Hawaii is moving forward with the bill banning sunscreens harmful to the corals, but what does this mean for tourists?

Hawaii Senate Bill 2571 specifically prohibits the sale and distribution of sunscreens containing oxybenzone and octinoxate without a prescription. These two chemicals reportedly cause damage to Hawaii's rich marine life.

Choosing The Right Sunscreen

However, oxybenzone is also a chemical that is in more than 3,500 skin-care products, so it's important that tourists should be careful of what sunscreen they're picking up from the store. Check the ingredients before each purchase.

According to Live Science, tourists headed to Hawaii should opt for mineral sunscreens that contain zinc oxide or titanium dioxide. These minerals help protect the skin from the sun's rays without contributing to the coral damage.

"Mineral sunscreens with a high sun protection factor, UVA and UVB protection (the former penetrates the skin more deeply but the latter is more intense and the chief cause of sunburn) are as effective as chemical sunscreens, great for people with sensitive skin or inflammatory skin conditions such as eczema, and kinder to marine life," Dr. Catherine Borysiewicz tells The Independent.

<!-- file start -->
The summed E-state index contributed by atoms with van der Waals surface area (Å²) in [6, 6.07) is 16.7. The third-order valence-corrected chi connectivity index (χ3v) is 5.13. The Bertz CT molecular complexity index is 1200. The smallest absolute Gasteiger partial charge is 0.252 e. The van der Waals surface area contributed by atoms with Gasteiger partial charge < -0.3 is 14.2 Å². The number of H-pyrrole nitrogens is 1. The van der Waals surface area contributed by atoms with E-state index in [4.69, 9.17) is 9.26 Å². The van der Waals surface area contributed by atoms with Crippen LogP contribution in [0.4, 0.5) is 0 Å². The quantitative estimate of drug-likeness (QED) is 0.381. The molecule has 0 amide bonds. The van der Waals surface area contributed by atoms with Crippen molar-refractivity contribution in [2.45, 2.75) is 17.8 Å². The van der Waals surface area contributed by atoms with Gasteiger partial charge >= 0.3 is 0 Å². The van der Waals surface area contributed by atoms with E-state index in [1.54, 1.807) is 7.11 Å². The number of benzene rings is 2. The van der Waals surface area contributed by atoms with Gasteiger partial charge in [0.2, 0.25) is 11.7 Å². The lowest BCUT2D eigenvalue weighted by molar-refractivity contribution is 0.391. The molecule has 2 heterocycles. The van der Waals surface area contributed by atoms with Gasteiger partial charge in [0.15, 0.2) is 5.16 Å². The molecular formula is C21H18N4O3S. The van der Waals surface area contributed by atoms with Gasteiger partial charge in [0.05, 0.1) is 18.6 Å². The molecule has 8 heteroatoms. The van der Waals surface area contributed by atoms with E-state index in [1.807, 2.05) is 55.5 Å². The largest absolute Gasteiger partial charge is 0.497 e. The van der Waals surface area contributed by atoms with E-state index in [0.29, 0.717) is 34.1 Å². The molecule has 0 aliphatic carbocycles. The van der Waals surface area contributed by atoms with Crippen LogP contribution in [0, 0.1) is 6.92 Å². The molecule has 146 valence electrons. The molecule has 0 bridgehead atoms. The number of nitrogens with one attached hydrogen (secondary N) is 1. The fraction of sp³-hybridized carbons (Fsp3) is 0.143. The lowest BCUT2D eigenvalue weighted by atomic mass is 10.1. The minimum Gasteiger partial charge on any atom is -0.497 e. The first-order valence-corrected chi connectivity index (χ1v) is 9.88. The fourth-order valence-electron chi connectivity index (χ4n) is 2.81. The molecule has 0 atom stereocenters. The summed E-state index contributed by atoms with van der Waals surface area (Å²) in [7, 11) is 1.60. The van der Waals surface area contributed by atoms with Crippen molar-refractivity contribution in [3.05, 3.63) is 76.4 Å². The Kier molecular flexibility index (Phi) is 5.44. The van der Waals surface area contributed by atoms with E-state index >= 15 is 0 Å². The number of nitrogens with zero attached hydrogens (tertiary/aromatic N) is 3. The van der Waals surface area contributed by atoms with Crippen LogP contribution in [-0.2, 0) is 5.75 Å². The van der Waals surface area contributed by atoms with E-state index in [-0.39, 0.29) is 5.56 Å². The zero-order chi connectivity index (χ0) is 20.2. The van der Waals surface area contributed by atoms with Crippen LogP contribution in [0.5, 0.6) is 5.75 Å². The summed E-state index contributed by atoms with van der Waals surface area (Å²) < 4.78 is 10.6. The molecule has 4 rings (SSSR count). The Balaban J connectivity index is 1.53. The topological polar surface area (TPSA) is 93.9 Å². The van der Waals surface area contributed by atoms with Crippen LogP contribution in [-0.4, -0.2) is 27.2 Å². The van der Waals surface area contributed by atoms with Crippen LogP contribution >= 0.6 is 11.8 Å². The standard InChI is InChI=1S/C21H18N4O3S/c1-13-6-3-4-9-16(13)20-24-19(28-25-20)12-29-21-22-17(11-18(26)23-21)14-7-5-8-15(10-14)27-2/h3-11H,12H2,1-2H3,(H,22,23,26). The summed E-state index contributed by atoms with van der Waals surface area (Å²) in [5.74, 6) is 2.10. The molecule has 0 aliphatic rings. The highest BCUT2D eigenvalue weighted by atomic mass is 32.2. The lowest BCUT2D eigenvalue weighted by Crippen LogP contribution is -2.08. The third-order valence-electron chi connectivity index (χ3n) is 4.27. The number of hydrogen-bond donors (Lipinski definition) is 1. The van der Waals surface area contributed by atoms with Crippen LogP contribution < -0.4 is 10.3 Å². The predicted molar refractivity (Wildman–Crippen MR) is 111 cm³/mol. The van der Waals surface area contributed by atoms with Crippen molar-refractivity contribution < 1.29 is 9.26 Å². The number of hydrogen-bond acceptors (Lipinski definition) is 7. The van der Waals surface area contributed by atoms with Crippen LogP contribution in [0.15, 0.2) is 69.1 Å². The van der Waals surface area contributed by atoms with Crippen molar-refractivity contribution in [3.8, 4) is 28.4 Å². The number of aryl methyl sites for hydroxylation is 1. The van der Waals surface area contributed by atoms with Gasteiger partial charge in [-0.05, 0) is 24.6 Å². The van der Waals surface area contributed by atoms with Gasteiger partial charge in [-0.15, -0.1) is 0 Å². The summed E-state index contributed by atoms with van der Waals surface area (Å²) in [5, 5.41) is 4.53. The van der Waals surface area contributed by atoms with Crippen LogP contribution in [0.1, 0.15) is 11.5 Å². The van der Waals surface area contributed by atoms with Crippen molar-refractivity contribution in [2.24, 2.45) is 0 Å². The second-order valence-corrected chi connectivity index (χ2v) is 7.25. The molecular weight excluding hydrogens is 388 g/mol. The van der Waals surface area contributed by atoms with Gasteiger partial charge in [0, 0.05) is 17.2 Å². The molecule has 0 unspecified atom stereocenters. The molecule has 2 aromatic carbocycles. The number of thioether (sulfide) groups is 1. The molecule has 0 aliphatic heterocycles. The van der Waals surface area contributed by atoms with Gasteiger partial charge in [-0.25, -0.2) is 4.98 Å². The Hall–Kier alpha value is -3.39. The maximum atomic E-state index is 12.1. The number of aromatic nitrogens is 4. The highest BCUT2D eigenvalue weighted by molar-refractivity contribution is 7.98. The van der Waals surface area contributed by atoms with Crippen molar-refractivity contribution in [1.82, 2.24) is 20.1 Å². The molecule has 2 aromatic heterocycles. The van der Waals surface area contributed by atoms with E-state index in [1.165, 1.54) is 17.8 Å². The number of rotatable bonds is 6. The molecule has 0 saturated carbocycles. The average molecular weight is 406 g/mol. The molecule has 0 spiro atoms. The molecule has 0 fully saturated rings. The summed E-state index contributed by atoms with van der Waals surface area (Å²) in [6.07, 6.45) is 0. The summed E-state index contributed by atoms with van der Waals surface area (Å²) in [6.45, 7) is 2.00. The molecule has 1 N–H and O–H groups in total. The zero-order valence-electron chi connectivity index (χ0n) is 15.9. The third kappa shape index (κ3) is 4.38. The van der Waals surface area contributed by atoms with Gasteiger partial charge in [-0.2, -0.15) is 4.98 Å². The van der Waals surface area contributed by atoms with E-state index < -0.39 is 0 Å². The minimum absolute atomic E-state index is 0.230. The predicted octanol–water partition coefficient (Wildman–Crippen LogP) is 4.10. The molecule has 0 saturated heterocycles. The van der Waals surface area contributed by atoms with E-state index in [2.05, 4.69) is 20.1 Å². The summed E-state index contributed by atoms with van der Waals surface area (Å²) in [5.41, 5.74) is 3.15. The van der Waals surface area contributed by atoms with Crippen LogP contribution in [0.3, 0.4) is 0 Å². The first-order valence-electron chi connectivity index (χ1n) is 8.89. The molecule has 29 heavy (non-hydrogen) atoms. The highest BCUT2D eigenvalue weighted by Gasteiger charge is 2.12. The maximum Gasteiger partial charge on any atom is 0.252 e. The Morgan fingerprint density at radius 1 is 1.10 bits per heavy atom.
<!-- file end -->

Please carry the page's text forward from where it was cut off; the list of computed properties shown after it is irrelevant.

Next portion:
Borysiewicz is an NHS consultant trained at Cambridge and UCL. She's also a dermatologist at the award-winning Cadogan Clinic.

A downside? These types of sunscreen often leave a harmless yet somewhat goofy looking white sheen when it's applied to the skin, which is why beach-goers often passed on these products.

Tourists are cautioned against using sunscreen with nano-forms of the minerals, though, as these are found to have a negative effect on phytoplankton.

Environmental Working Group offers a list of sunscreen products that meet their standards, which includes a number of products from popular brands such as Aveeno, Coppertone, Kiehl's, and Neutrogena.

Can The Ban Really Help?

It's not the single problem afflicting the ocean, but with hordes of tourists swimming in Hawaii all year round, even small issues like bad sunscreen are magnified.

"Any little thing we can do could have a huge impact, because corals are getting it from every side," biologist Nikki Traylor-Knowles from the University of Miami explains to Live Science.

In coves and lagoons, the waters can be concentrated with sunscreen rapidly. Traylor-Knowles points out that fish can escape an affected area, but corals are stuck to take the brunt of the damage.

If the Governor David Ige signs the bill, Hawaii's ban on harmful sunscreens begins on Jan. 1, 2021.